Decommissioned in 1918 the light was recycled, the lens and clockworks were moved to be used at San Francisco 's 18th Lighthouse District. The steel tower, disasembled and loaded on railway cars went to the west coast of Floiad, for use on Gasparilla Island.

The property of Green Hill was abandoned, overgrown, structures were left to deterioate, and returned to the State of Delaware in 1930 which gave the land to Lewes.

Source: Green Hill Light by Gary Grunder, Volumer V, 1002 Journal of the Lewes Historical Society.

Abstract by Harrison H, November 2017.   

Tuesday, November 14, 2017



A question arose at coffee about the early bridges which crossed Lewes Creek, now the
Lewes – Rehoboth Canal. The information below is an abstract of “ Spanning The Creek” by
Hazel Brittingham in volume V, November 2002 , Journal of Lewes Historical Society.

This is early 1900 or perhaps before, there were six, yes six, bridges to cross the creek.
Two railroad bridges and four small spans for man and beast to use to go to the bay front beach
and marsh. Three of these bradges were removed in early 1900 when the creek became the canal.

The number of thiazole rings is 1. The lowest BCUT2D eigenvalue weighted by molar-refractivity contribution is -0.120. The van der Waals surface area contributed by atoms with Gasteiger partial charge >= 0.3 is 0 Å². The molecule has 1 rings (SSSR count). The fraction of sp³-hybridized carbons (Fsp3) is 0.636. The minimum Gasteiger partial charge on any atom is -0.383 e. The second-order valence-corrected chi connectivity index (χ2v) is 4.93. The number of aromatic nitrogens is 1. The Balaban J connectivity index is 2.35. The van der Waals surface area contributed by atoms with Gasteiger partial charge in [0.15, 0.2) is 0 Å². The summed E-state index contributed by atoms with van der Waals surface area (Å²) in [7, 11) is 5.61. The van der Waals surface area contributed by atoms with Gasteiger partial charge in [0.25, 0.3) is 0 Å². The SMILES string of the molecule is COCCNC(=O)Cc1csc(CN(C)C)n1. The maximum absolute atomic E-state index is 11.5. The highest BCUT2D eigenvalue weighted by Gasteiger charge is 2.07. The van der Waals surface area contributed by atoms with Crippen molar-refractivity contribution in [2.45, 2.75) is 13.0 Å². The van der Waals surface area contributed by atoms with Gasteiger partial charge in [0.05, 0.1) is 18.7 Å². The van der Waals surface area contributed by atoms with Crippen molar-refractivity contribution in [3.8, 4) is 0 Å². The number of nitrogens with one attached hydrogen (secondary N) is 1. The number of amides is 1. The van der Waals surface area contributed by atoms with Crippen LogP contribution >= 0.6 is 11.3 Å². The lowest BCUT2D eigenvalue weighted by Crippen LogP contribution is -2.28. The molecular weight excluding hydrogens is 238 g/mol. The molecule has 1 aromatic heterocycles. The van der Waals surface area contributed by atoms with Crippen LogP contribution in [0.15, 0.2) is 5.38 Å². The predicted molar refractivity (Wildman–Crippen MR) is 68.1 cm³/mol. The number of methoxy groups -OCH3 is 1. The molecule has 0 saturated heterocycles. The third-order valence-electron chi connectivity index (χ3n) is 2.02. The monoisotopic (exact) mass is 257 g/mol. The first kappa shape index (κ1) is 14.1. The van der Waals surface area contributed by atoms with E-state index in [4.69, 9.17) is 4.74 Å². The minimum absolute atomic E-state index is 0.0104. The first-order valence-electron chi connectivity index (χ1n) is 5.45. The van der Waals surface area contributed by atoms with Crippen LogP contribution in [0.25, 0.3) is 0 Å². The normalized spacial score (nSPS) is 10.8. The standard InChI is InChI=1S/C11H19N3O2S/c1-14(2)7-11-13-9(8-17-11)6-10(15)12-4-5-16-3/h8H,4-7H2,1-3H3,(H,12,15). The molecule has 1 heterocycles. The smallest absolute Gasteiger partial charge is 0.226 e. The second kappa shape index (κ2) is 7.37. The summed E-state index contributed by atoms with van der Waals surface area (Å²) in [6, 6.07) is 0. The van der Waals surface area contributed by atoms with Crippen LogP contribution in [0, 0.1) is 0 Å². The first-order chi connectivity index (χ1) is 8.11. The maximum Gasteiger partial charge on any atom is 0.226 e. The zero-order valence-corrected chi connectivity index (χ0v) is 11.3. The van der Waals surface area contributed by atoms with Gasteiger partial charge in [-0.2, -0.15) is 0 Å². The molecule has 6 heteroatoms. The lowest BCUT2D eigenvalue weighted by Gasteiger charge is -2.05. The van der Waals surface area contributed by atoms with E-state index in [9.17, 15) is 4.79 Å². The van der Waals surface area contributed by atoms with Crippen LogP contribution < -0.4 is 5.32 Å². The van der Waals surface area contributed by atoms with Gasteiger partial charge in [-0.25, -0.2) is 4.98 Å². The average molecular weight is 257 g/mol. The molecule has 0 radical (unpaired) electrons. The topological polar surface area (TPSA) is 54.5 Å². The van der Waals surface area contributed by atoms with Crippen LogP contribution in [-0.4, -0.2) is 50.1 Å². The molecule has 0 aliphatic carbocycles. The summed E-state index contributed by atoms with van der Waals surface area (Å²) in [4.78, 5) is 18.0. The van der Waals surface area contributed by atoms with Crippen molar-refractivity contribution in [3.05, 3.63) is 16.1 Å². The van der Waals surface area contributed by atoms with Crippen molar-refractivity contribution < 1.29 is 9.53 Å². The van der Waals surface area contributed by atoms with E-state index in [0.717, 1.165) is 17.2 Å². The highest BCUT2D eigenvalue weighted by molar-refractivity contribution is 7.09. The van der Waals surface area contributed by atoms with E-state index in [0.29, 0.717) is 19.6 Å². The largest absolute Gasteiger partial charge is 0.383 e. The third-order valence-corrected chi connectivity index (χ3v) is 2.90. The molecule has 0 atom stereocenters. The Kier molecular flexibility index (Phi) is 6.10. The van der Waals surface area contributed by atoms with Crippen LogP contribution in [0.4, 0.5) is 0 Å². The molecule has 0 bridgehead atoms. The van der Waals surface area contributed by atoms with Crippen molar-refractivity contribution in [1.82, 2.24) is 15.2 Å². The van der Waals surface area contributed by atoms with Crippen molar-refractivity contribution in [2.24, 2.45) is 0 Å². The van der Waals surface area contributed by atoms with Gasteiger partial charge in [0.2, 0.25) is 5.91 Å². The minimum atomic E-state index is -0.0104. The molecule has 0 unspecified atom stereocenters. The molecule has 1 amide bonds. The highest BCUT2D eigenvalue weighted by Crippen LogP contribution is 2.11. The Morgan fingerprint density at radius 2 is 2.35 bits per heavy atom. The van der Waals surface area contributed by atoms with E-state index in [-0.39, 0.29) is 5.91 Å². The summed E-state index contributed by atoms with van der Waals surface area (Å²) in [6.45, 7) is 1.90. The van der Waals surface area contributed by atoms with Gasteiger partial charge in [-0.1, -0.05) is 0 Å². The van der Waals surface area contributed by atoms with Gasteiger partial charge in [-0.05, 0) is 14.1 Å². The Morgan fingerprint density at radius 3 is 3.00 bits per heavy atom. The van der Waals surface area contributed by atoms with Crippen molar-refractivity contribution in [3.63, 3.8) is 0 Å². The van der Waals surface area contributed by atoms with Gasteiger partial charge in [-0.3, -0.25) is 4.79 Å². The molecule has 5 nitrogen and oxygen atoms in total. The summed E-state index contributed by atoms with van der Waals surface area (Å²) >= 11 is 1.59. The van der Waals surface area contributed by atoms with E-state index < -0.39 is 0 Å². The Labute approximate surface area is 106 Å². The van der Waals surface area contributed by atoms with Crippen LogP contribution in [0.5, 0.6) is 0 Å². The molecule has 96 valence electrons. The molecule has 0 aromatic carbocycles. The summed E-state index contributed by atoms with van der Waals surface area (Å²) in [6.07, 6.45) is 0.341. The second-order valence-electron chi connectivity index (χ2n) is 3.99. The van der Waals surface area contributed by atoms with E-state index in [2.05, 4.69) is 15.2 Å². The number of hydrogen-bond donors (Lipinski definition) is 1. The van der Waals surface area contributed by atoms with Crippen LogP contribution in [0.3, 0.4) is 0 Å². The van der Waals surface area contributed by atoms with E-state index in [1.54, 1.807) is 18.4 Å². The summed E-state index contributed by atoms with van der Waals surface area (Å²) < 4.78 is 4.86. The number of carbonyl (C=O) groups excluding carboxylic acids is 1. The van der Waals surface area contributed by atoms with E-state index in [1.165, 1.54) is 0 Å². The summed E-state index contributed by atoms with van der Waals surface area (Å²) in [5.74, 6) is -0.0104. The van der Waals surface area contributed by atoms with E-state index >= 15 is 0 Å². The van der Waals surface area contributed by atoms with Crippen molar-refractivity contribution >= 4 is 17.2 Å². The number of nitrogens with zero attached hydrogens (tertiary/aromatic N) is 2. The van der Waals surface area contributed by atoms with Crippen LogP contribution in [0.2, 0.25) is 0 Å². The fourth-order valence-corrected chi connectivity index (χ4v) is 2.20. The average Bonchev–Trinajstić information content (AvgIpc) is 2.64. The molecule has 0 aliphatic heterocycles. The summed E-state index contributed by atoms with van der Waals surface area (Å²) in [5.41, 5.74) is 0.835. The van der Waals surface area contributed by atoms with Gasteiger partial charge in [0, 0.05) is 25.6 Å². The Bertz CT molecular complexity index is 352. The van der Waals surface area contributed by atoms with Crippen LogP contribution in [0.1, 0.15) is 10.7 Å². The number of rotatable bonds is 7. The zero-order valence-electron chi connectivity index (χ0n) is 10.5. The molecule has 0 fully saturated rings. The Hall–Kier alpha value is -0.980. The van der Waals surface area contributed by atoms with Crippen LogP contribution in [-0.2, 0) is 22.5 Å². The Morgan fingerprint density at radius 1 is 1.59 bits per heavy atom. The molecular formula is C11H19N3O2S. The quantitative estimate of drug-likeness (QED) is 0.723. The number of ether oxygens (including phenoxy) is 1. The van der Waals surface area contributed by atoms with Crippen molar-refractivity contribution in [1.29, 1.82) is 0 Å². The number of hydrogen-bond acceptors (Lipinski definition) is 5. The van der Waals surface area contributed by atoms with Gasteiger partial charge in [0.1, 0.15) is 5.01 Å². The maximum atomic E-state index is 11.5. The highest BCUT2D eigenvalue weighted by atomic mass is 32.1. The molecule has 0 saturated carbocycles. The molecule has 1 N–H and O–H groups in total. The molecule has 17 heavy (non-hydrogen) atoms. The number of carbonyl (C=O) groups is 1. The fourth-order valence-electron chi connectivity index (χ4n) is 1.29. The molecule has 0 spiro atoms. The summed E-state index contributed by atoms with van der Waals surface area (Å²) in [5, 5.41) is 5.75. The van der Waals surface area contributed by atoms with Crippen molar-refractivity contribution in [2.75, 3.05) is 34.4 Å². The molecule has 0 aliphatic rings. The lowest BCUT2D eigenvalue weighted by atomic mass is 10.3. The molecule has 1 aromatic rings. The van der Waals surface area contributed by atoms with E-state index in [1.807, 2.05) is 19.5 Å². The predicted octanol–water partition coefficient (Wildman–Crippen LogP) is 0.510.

They were the South Street bridge, Savannah Road today, Market Street bridge, Ocean House
bridge and McIllvain bridge.

McIllvain Bridge was off of Gills Neck, near where the Freeman Bridge is today, probably
got the name from the land owner in the vicinity, Rev. David Mills McIllvain and was the choice of
people going to and from the Cape Henlopen lighthouse. It was used by farmers who cut marsh hay and used the marsh as pasture for their cattle. It had gates to keep cattle from meandering back to town. This bridge was also handy to the public who gatherd fire wood from the Cape Henlopen forest.

According to the journal of Fannie Marshall it was removed 29 Jamuary 1914 but when it was put across the creek is not known.

The Ocean House Bridge was built by Solomon Prettyman sometime after 16 February 1849 when the Delaware General assembly authorized a draw bridge and causeway in front of the new Ocean House at 334 Pilot Town Road leading to a Delaware Bay wharf and was toll free. It had a draw span twenty five feet lomg over the deepest channel. The bridge was in place for sometime after 1913.